James Binns (Emeritus, University of York)

James Binns was formerly Reader in Latin Literature at the University of York. He is the author of Intellectual Culture in Elizabethan and Jacobean England. The Latin Writers of the Age (Leeds, 1990) and the editor, with Shelagh Banks, of Gervase of Tilbury, Otia imperialia. Recreation for an Emperor (Oxford, 2002). He  was elected to the British Academy in 2004, and is currently a General Editor of Oxford Medieval Texts.

David Colclough (Queen Mary, University of London)

David Colclough is Professor of Renaissance Studies at Queen Mary University of London. His research currently focuses on John Donne, whose Sermons at the Court of Charles I he edited as volume 3 of The Oxford Edition of the Sermons of John Donne (OUP, 2013); he is now preparing volume 14 (Sermons Preached at St Paul’s Cathedral, 1628-1630). He is the author of the ODNB life of Donne, and the editor of John Donne’s Professional Lives (D.S. Brewer, 2003). His monograph Freedom of Speech in Early Stuart England was published by CUP in 2005. He has edited New Atlantis for volume 14 of the Oxford Francis Bacon.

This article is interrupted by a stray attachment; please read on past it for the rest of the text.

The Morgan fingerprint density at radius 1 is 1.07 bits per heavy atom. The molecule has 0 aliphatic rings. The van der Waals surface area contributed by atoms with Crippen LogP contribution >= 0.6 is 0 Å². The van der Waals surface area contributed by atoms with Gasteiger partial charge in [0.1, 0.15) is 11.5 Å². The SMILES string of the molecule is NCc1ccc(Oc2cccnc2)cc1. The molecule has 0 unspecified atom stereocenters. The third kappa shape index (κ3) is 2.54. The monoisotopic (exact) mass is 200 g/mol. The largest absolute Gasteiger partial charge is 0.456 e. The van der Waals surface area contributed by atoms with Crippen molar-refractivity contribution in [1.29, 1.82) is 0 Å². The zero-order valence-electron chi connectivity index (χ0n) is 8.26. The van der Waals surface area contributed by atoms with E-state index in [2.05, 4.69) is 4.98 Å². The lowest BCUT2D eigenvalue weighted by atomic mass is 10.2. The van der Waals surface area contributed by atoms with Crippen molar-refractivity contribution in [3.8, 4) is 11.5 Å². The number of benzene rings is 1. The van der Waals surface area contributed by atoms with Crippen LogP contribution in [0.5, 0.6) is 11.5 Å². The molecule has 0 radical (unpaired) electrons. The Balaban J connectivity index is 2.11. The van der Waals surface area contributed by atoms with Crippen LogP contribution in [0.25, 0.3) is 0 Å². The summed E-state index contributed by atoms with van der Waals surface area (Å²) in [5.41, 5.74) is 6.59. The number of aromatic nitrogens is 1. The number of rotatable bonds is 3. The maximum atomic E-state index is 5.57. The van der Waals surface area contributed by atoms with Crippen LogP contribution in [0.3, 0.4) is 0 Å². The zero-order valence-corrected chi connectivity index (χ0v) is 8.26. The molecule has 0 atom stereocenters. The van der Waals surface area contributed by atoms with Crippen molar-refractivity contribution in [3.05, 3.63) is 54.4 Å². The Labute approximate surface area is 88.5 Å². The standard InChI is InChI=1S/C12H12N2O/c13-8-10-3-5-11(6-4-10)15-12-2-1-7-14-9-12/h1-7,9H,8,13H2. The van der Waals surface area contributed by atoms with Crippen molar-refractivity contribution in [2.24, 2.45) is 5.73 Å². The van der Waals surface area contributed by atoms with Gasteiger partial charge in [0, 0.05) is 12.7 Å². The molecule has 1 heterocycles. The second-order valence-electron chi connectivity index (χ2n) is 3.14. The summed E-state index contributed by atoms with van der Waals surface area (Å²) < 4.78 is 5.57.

Marta Fattori (Emeritus, La Sapienza Universitá di Roma)